On Jan. 7, Memphis police pulled over the 29-year-old FedEx worker and father and brutally kicked, beat, shocked, pepper sprayed, and restrained him for three minutes, according to the police video viewed by Nichols’s family and attorney. Nichols died three days later from his injuries. The five police officers involved have already been fired for the use of excessive force or failing to render aid. The video is expected to be released today. It is going to be terrible. I will watch it, so you don't have to.

Oscar noms are in. Where are the Black women?
With the exception of Angela Bassett, who got a supporting actress nod for Black Panther: Wakanda Forever, no other Black women were nominated, despite a rich array of options from which to choose. The Woman King, Till, and France’s Saint Omer offered compelling stories, directors, and performers. “Black women have always created. But their heightened prominence in today’s Hollywood means the excuses for not highlighting them ring especially false. So why the inequality?” Film reviewer Robert Daniels breaks it down.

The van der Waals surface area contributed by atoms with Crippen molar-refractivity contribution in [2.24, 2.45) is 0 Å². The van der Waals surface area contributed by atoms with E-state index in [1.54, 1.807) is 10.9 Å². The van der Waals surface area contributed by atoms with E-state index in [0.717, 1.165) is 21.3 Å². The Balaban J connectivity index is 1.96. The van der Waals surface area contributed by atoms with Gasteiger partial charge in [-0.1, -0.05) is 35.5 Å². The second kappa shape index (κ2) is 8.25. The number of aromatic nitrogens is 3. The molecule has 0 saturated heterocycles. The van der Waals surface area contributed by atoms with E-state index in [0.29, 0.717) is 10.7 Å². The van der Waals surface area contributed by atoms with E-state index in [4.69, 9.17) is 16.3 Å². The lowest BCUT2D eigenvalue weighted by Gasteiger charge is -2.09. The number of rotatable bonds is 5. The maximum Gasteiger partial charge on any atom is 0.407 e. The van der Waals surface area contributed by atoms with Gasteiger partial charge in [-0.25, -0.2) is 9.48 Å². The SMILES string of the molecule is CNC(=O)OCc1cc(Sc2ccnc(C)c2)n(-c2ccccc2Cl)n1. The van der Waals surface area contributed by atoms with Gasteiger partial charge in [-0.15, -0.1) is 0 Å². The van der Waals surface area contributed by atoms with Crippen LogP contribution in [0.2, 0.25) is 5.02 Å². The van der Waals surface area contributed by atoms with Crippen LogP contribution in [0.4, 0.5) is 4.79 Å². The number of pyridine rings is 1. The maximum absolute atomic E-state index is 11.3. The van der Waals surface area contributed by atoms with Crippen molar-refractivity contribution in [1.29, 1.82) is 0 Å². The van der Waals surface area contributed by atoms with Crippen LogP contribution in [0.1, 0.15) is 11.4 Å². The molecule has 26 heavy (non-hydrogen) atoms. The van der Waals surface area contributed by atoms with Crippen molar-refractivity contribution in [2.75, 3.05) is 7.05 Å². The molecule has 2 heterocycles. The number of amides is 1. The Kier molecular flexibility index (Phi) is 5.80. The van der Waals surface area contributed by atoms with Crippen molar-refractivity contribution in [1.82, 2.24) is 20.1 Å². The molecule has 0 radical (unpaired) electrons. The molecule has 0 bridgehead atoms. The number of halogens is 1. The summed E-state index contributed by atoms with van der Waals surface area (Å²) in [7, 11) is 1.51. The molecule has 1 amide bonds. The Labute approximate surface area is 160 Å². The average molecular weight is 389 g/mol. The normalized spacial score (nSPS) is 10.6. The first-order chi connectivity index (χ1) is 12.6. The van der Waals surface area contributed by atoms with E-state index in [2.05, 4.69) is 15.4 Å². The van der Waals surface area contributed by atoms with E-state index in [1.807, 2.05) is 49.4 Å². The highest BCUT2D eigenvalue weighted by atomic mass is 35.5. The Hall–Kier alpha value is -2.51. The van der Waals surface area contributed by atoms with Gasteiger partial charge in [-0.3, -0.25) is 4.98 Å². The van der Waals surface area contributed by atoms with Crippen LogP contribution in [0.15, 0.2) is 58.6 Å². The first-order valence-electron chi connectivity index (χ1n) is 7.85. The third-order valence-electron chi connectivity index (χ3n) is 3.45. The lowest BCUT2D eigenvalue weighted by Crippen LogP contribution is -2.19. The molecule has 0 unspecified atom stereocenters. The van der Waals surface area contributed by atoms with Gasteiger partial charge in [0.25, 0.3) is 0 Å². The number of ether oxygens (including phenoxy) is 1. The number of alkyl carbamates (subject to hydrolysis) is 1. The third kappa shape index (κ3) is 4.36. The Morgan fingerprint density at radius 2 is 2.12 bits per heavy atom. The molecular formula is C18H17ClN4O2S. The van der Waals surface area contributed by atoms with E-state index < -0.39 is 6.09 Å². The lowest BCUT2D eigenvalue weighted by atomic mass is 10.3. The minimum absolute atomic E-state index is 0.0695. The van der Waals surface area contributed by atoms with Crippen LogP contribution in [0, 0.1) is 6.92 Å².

Los Angeles Times

How did this sweet young man turn into such a racist?
There will be too many opportunities to write a profile like this one of white nationalist darling Nicholas J. Fuentes, the Hitler fan, friend of Ye, and Mar-A-Lago dinner guest who has turned anti-Black racism and Holocaust denial into a dangerous stand-up act. “From Father Coughlin to Donald Trump, demagogues have long commingled racist and anti-Semitic appeals with fears of economic decline,” writes Ali Breland. “Fuentes’ power comes from layering on a generational critique that taps into young people’s apprehension that their prospects are dimming.” Young white people, mostly. And his message is taking root.